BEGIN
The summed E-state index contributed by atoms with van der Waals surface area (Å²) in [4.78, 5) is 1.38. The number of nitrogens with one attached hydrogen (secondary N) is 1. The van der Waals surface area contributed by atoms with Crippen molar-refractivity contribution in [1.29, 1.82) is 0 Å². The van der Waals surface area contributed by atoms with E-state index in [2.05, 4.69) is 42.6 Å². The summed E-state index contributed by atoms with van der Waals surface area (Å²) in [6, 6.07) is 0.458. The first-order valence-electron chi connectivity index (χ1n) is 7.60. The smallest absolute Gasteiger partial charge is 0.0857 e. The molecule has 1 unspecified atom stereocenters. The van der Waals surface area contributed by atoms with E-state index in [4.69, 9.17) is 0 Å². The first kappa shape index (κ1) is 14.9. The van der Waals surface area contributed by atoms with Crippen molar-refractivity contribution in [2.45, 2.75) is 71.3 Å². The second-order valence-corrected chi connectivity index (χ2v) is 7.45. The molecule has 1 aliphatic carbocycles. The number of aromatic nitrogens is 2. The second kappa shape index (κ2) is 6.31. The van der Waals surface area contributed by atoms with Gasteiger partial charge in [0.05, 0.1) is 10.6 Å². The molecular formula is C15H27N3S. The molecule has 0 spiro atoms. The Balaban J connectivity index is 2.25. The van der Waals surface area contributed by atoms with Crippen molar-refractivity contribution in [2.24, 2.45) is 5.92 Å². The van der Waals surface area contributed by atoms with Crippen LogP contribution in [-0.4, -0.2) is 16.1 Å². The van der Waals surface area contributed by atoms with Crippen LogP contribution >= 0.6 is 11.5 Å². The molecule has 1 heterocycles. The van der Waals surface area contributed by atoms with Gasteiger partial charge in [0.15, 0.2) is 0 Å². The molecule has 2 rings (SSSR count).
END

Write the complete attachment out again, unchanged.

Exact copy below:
The summed E-state index contributed by atoms with van der Waals surface area (Å²) in [4.78, 5) is 1.38. The number of nitrogens with one attached hydrogen (secondary N) is 1. The van der Waals surface area contributed by atoms with Crippen molar-refractivity contribution in [1.29, 1.82) is 0 Å². The van der Waals surface area contributed by atoms with E-state index in [2.05, 4.69) is 42.6 Å². The summed E-state index contributed by atoms with van der Waals surface area (Å²) in [6, 6.07) is 0.458. The first-order valence-electron chi connectivity index (χ1n) is 7.60. The smallest absolute Gasteiger partial charge is 0.0857 e. The molecule has 1 unspecified atom stereocenters. The van der Waals surface area contributed by atoms with E-state index in [4.69, 9.17) is 0 Å². The first kappa shape index (κ1) is 14.9. The van der Waals surface area contributed by atoms with Crippen molar-refractivity contribution in [2.45, 2.75) is 71.3 Å². The second-order valence-corrected chi connectivity index (χ2v) is 7.45. The molecule has 1 aliphatic carbocycles. The number of aromatic nitrogens is 2. The second kappa shape index (κ2) is 6.31. The van der Waals surface area contributed by atoms with Gasteiger partial charge in [0.05, 0.1) is 10.6 Å². The molecular formula is C15H27N3S. The molecule has 0 spiro atoms. The Balaban J connectivity index is 2.25. The van der Waals surface area contributed by atoms with Crippen molar-refractivity contribution in [2.24, 2.45) is 5.92 Å². The van der Waals surface area contributed by atoms with Crippen LogP contribution in [-0.4, -0.2) is 16.1 Å². The van der Waals surface area contributed by atoms with Crippen LogP contribution >= 0.6 is 11.5 Å². The molecule has 1 heterocycles. The van der Waals surface area contributed by atoms with Gasteiger partial charge in [0.15, 0.2) is 0 Å². The molecule has 2 rings (SSSR count).